English Springer SpanielEnglish Springer Spaniel

But the English Springer's separation began as a breed in 1902. It was written into the first Breed Standard that the English Springer's height at shoulder should be about equal to his length from the top of the withers to the root of tail. This immediately separated them from the craze for the short legs that plagued the Field, Sussex and Clumber Spaniels. It is also interesting to note that the colour designated in the first Breed Standard influenced by members of the Sporting Spaniel club who worked these dogs stated: "liver and white or black and white (with or without tan)... but the pied colours are preferable, however, as (they are) more easily seen in cover'[2].

History of the Springer Spaniels in Australia

English Springers 1935English Springers 1935

The first record of an English Springer being imported into Australia was 'Jacke' a liver and white imported in 1906[4]. There appears no further record until the 1930's when a pair bred by Frank Warner Hill went to Tasmania. Then different exports went to Melbourne and founded the 'Gildabrook' Kennels of Mr Fildes who said in his advertisement in 1935 "All stock guaranteed to be true English Springer... sent on approval anywhere against cash"[5]. It appears this kennel lasted through World War Two as it had four of the 20 entries that competed at the 1947 Royal Melbourne Show.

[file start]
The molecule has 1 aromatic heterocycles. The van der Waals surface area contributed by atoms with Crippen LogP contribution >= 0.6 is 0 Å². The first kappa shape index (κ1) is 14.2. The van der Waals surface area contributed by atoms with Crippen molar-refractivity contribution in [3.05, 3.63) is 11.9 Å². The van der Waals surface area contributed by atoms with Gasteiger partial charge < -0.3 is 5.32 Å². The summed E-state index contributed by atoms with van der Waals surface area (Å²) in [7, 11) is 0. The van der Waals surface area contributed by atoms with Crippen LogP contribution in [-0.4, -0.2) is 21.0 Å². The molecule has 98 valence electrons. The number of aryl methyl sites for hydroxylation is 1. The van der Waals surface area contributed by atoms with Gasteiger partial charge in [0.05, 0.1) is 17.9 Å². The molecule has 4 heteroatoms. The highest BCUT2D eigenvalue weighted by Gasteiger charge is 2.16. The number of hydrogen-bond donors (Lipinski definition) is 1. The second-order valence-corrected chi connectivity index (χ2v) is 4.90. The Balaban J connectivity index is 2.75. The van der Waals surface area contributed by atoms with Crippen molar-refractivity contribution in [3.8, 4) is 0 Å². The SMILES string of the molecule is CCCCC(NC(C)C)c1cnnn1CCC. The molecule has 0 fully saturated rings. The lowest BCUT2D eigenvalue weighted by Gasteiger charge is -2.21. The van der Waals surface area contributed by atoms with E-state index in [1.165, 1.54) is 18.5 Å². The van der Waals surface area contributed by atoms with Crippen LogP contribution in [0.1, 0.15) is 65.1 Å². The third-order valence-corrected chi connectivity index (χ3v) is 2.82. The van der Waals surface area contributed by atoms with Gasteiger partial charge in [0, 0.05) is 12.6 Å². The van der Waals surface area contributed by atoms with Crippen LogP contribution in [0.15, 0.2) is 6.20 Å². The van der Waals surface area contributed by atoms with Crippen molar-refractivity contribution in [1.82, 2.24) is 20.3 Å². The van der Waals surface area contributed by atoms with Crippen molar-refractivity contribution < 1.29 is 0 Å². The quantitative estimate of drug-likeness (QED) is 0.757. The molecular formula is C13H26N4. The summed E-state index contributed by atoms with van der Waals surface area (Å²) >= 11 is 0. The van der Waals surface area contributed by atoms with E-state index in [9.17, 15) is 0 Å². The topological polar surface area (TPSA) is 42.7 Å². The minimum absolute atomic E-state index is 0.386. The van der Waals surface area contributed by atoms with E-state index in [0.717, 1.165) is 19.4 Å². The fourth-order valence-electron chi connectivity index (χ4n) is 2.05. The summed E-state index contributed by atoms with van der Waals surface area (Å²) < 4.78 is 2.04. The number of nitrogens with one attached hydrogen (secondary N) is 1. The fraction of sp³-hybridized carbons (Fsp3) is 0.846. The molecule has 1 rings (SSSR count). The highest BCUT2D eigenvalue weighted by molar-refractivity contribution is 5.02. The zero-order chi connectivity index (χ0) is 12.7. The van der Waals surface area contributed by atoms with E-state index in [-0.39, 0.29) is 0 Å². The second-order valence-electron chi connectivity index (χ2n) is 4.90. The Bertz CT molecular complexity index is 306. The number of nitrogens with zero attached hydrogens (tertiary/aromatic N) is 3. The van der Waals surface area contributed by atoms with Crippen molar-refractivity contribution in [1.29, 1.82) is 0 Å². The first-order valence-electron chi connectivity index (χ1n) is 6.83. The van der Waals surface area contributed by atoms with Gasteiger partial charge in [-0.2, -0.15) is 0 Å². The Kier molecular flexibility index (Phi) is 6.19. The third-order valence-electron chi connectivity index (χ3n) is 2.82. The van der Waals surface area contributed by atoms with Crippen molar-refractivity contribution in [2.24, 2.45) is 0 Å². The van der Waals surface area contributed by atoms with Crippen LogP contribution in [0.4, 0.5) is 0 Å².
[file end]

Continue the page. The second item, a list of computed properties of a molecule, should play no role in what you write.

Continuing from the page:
Eng Ch Moorcliff Fleetwood Gamecock (Imp UK)Eng Ch Moorcliff Fleetwood Gamecock (Imp UK)

In 1968 English Springers in Australia were boosted by the importation of English Show Champion Moorcliff Fleetwood Gamecock from UK to Adelaide in South Australia. He won 19 English CC's in England and among his numerous wins here was 5 Best Exhibit in Show including Adelaide Royal and the 'Pal' International. He founded a dynasty which spread throughout Australia, siring Champions for many of our most famous English Springer Spaniel kennels[6].

The Welsh Springers were not as fortunate as their English counterparts and there seems to be no proof of them being registered here until well into the 1970's.

History of the Welsh Springer Spaniel

Spaniel (Early Welsh) 1797Spaniel (Early Welsh) 1797

The Welsh Springer Spaniel, formerly called the Welsh Cocker was also designated as a Springer in 1902 at the same time as the English but his colour was always red and white only. In the History of Spaniels, of particular note when describing the early Spaniels, Caius (in 1534) wrote:"The most part of their skin(s) is white, and if they are marked with and spots, these are commonly red". So arguably the Welsh Springer could be considered the oldest of the Spaniel breeds. But although the Welsh Springer worked springing game in a similar manner to the other English Spaniels, he developed quite separately.

To add to this confusion, he was recognized as a pure breed at the same time as the English Springer when, in 1902 the Kennel Club (UK) Gazette stated: "Additions have been made to the Spaniel classification, English Springers (other than Clumber, Sussex and Field) and also Welsh Springers (red and white) having now been provided for"[3a].